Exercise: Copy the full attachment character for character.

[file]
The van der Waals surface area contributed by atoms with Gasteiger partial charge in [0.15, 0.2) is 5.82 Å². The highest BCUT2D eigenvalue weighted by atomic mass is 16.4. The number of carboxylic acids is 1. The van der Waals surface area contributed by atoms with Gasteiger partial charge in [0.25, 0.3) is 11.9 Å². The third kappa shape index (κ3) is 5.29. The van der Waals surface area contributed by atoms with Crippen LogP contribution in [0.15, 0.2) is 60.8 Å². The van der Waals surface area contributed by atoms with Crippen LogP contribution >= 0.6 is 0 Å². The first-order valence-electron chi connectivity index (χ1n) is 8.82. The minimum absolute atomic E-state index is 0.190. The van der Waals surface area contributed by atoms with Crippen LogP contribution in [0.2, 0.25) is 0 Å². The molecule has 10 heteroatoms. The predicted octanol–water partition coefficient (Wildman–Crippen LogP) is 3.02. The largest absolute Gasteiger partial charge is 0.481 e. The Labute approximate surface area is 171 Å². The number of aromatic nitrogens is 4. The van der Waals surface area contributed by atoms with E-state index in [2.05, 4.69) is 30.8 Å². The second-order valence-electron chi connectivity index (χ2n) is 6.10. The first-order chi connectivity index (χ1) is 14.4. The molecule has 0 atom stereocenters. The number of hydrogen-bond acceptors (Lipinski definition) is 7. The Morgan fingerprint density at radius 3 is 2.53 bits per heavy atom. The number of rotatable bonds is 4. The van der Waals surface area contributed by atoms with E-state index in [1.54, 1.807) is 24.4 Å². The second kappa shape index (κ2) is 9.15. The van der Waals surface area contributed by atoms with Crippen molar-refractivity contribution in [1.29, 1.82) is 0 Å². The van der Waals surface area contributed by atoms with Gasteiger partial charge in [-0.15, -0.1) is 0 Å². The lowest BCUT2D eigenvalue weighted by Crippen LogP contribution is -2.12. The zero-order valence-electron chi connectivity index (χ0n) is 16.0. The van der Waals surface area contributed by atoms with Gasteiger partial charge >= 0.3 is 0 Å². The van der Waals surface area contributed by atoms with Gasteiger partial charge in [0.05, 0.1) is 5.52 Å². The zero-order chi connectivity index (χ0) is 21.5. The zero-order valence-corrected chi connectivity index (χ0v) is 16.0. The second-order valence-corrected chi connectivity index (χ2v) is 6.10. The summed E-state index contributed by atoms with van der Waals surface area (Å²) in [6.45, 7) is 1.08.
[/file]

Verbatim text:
The van der Waals surface area contributed by atoms with Gasteiger partial charge in [0.15, 0.2) is 5.82 Å². The highest BCUT2D eigenvalue weighted by atomic mass is 16.4. The number of carboxylic acids is 1. The van der Waals surface area contributed by atoms with Gasteiger partial charge in [0.25, 0.3) is 11.9 Å². The third kappa shape index (κ3) is 5.29. The van der Waals surface area contributed by atoms with Crippen LogP contribution in [0.15, 0.2) is 60.8 Å². The van der Waals surface area contributed by atoms with Crippen LogP contribution >= 0.6 is 0 Å². The first-order valence-electron chi connectivity index (χ1n) is 8.82. The minimum absolute atomic E-state index is 0.190. The van der Waals surface area contributed by atoms with Crippen LogP contribution in [0.2, 0.25) is 0 Å². The molecule has 10 heteroatoms. The predicted octanol–water partition coefficient (Wildman–Crippen LogP) is 3.02. The largest absolute Gasteiger partial charge is 0.481 e. The Labute approximate surface area is 171 Å². The number of aromatic nitrogens is 4. The van der Waals surface area contributed by atoms with E-state index in [2.05, 4.69) is 30.8 Å². The second-order valence-electron chi connectivity index (χ2n) is 6.10. The first-order chi connectivity index (χ1) is 14.4. The molecule has 0 atom stereocenters. The number of hydrogen-bond acceptors (Lipinski definition) is 7. The Morgan fingerprint density at radius 3 is 2.53 bits per heavy atom. The number of rotatable bonds is 4. The van der Waals surface area contributed by atoms with E-state index in [1.54, 1.807) is 24.4 Å². The second kappa shape index (κ2) is 9.15. The van der Waals surface area contributed by atoms with Crippen molar-refractivity contribution in [1.29, 1.82) is 0 Å². The van der Waals surface area contributed by atoms with Gasteiger partial charge in [-0.15, -0.1) is 0 Å². The lowest BCUT2D eigenvalue weighted by Crippen LogP contribution is -2.12. The zero-order valence-electron chi connectivity index (χ0n) is 16.0. The van der Waals surface area contributed by atoms with Gasteiger partial charge >= 0.3 is 0 Å². The van der Waals surface area contributed by atoms with Gasteiger partial charge in [0.05, 0.1) is 5.52 Å². The zero-order chi connectivity index (χ0) is 21.5. The zero-order valence-corrected chi connectivity index (χ0v) is 16.0. The second-order valence-corrected chi connectivity index (χ2v) is 6.10. The summed E-state index contributed by atoms with van der Waals surface area (Å²) in [6.45, 7) is 1.08.